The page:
Senior Lecturer in Psychology Dr Tim Hopthrow collaborated on the research with Dr Jim Ang of the University’s School of Engineering and Digital Arts alongside colleagues Professor Yong Yan and PhD Researcher Anthony Emeakaroha.
The research found that when students can see the amount of energy they are using in real-time and are motivated by their peers to save energy then consumption will reduce.
The combination of a real-time feedback system together with a human energy delegate in eight halls of residence resulted in a reduction of 37% in energy consumption when compared to normal consumption. The savings were 1360.49 kWh, which is equivalent to a reduction of 713.71 kg of CO2 over four weeks.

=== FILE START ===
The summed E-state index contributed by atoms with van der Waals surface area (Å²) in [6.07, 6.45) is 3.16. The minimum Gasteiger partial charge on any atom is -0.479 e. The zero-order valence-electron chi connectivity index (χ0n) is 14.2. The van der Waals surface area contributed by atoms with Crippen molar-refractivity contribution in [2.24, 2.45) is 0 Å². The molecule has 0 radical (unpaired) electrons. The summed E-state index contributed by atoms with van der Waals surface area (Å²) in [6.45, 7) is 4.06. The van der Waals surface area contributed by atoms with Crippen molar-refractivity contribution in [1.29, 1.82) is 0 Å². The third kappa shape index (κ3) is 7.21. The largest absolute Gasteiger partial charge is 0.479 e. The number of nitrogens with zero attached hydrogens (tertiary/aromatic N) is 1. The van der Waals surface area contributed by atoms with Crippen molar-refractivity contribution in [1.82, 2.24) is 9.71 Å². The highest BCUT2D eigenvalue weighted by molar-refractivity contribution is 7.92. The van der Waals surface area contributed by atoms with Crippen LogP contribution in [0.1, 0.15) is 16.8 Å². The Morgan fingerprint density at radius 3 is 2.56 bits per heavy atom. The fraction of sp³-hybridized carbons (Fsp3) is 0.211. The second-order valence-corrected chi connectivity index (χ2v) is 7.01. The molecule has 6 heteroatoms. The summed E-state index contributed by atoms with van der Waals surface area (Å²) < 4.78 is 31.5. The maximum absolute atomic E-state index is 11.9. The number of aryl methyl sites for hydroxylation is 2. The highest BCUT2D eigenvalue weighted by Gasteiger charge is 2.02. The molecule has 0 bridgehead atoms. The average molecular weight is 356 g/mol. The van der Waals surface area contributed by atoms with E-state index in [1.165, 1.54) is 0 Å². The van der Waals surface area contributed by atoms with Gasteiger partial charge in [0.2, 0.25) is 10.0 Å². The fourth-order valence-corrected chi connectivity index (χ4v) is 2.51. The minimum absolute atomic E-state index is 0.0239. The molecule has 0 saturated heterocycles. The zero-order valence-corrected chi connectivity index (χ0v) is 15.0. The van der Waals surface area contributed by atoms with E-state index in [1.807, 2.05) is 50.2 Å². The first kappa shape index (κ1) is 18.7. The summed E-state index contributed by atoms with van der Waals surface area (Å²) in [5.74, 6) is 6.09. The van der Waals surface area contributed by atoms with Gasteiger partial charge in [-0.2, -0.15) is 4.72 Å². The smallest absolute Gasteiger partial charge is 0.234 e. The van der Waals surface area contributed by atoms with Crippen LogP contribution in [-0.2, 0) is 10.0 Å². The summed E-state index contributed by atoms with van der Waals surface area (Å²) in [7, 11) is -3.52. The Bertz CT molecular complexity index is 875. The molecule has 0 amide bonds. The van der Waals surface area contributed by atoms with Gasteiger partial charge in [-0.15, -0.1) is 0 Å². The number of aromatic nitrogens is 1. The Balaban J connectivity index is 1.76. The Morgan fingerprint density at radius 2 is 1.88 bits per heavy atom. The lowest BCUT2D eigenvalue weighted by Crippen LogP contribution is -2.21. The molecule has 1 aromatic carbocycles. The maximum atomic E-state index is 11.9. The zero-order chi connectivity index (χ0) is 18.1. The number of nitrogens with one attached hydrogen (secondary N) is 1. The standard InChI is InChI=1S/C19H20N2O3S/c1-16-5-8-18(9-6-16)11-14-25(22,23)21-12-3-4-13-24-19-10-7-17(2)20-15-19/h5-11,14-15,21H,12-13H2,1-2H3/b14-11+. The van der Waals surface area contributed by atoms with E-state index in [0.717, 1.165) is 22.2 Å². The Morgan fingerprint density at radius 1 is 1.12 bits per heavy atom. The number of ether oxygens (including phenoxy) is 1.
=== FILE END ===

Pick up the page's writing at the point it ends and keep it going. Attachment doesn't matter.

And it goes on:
Students’ energy-use behaviour is complex as they cannot easily identify how much electricity their appliances consume and don’t have to pay for their own energy use. The research showed that energy consumption could reduce significantly if residential halls used the Persuasive Technology and Energy Delegate (IPTED) method, developed by the research team.
For more information, see the full press release.